Xbox and Oculus has now become the partners to make the virtual reality easily playable for gaming players. The future is about to be amazed by this kind of technology. Oculus VR has shown off the version of its virtual reality headset that will be sold to consumers, and revealed it will come with an Xbox One controller.
The Facebook-owned company also revealed it is working on its own handheld controller system called Oculus Touch. The Rift headset will be released early next year. Until now, only a “developer” version had been sold. It will compete with rival VR headsets such as Sony’s Morpheus and HTC’s Vive. The lines between Holo-Lens and a dedicated Xbox headset were blurred at GDC 2015 though, with Spencer saying “gaming and entertainment is going to be critical” to the Holo-Lens experience and revealing first party developers are already working on new gaming experiences. Microsoft is also involved with the consumer edition Oculus Rift, with the company confirming that Xbox One games will be stream-able on the VR headset.
Oculus founder Palmer Luckey said his firm had been looking at new ways for gamers to interact with virtual reality beyond using a console game-pad. He said they were designed to make sense of the kinds of gestures people made naturally with their hands. Ben Wood, an analyst at CCS Insight, said the launch put Oculus in the “driver’s seat” in the VR market. “With Facebook’s resources it has a huge head-start over rivals and its already delivered two iterations of its developer platform.” He showed off the prototype Oculus Touch system, which consists of two wireless handheld controllers fitted with buttons, joy-pads and sensors.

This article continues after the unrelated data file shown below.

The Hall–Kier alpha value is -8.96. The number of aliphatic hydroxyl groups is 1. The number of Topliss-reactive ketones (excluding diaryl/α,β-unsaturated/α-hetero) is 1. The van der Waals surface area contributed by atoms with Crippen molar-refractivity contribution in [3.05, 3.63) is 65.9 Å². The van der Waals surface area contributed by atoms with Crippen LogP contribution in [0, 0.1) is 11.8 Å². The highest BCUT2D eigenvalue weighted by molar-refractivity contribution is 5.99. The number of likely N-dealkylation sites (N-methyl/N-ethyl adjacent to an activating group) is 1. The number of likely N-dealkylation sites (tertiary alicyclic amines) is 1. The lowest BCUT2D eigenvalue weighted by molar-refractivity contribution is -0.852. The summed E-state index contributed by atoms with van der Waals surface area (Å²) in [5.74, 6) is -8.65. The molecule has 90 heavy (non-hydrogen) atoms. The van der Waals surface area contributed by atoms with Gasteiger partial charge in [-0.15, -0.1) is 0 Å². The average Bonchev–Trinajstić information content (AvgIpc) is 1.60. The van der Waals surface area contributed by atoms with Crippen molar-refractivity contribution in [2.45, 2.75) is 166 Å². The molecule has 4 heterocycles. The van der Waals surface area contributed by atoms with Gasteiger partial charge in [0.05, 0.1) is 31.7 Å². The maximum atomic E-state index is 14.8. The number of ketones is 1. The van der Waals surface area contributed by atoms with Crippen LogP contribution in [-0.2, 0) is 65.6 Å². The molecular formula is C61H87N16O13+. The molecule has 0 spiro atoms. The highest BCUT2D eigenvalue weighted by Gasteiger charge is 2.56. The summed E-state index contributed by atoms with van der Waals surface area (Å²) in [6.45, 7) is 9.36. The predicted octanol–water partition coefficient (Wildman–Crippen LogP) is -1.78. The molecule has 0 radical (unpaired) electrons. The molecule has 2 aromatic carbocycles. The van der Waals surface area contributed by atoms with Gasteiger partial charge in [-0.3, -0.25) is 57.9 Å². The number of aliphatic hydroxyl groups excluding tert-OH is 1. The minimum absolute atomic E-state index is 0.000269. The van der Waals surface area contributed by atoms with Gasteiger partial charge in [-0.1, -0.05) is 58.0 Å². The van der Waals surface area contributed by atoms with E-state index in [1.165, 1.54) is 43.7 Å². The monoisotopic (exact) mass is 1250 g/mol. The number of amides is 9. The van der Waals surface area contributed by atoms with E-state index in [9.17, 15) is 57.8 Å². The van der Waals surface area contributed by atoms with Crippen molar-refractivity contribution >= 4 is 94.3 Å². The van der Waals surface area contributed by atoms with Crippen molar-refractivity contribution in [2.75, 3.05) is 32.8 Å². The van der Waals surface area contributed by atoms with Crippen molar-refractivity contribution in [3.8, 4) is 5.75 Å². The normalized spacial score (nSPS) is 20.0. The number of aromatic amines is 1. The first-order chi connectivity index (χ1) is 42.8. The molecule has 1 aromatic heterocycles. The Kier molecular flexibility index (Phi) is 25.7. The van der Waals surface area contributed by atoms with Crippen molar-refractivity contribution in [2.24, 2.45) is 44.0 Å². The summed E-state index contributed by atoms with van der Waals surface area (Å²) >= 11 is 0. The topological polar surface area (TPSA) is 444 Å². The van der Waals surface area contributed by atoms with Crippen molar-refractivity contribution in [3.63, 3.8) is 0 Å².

Jason Rubin, head of Oculus Studios, introduced some early titles designed for the Rift, including Eve Valkyrie, a first-person shooting game, and role-playing game Chronos. Mr Wood said: “We consider virtual reality has the potential to be one of the most disruptive technologies for a decade.” Attracting developers to the Rift will be critical to Oculus’s success, said Brian Blau, an analyst at Gartner. “They’re all going to be competing hard for those developers to support their platforms – that’s where you’re going to see the real competition,” he said.
“Games developers are going to have a lot of difficult choices to make.”